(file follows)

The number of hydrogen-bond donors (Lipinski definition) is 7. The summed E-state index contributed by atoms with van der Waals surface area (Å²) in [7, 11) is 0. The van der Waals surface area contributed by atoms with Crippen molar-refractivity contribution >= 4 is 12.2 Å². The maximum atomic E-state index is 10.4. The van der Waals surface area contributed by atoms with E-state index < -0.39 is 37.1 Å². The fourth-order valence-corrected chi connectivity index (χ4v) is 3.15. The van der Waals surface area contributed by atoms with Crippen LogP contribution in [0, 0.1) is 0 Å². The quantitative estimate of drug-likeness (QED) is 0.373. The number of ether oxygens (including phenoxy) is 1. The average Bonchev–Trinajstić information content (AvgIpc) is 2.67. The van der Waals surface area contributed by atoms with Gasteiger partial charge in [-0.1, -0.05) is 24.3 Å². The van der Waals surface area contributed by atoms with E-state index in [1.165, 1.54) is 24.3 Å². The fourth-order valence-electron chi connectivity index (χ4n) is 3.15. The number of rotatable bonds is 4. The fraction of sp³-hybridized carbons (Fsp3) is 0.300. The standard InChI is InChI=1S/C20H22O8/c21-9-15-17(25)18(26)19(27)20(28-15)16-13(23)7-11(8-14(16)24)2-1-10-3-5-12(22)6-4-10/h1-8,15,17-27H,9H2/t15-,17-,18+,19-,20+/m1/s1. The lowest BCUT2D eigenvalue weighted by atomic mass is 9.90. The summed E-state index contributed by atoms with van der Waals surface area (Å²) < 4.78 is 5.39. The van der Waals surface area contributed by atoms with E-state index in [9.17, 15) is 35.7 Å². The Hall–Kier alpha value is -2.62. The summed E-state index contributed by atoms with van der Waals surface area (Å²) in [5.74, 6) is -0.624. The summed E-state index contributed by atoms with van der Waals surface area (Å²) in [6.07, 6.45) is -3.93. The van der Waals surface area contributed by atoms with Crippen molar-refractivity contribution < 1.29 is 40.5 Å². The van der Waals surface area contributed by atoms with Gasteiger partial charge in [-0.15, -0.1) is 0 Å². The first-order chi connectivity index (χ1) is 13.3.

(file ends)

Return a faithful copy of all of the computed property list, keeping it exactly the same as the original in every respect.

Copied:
The number of hydrogen-bond donors (Lipinski definition) is 7. The summed E-state index contributed by atoms with van der Waals surface area (Å²) in [7, 11) is 0. The van der Waals surface area contributed by atoms with Crippen molar-refractivity contribution >= 4 is 12.2 Å². The maximum atomic E-state index is 10.4. The van der Waals surface area contributed by atoms with E-state index < -0.39 is 37.1 Å². The fourth-order valence-corrected chi connectivity index (χ4v) is 3.15. The van der Waals surface area contributed by atoms with Crippen LogP contribution in [0, 0.1) is 0 Å². The quantitative estimate of drug-likeness (QED) is 0.373. The number of ether oxygens (including phenoxy) is 1. The average Bonchev–Trinajstić information content (AvgIpc) is 2.67. The van der Waals surface area contributed by atoms with Gasteiger partial charge in [-0.1, -0.05) is 24.3 Å². The van der Waals surface area contributed by atoms with E-state index in [1.165, 1.54) is 24.3 Å². The fourth-order valence-electron chi connectivity index (χ4n) is 3.15. The number of rotatable bonds is 4. The fraction of sp³-hybridized carbons (Fsp3) is 0.300. The standard InChI is InChI=1S/C20H22O8/c21-9-15-17(25)18(26)19(27)20(28-15)16-13(23)7-11(8-14(16)24)2-1-10-3-5-12(22)6-4-10/h1-8,15,17-27H,9H2/t15-,17-,18+,19-,20+/m1/s1. The lowest BCUT2D eigenvalue weighted by atomic mass is 9.90. The summed E-state index contributed by atoms with van der Waals surface area (Å²) < 4.78 is 5.39. The van der Waals surface area contributed by atoms with E-state index in [9.17, 15) is 35.7 Å². The Hall–Kier alpha value is -2.62. The summed E-state index contributed by atoms with van der Waals surface area (Å²) in [5.74, 6) is -0.624. The summed E-state index contributed by atoms with van der Waals surface area (Å²) in [6.07, 6.45) is -3.93. The van der Waals surface area contributed by atoms with Crippen molar-refractivity contribution < 1.29 is 40.5 Å². The van der Waals surface area contributed by atoms with Gasteiger partial charge in [-0.15, -0.1) is 0 Å². The first-order chi connectivity index (χ1) is 13.3.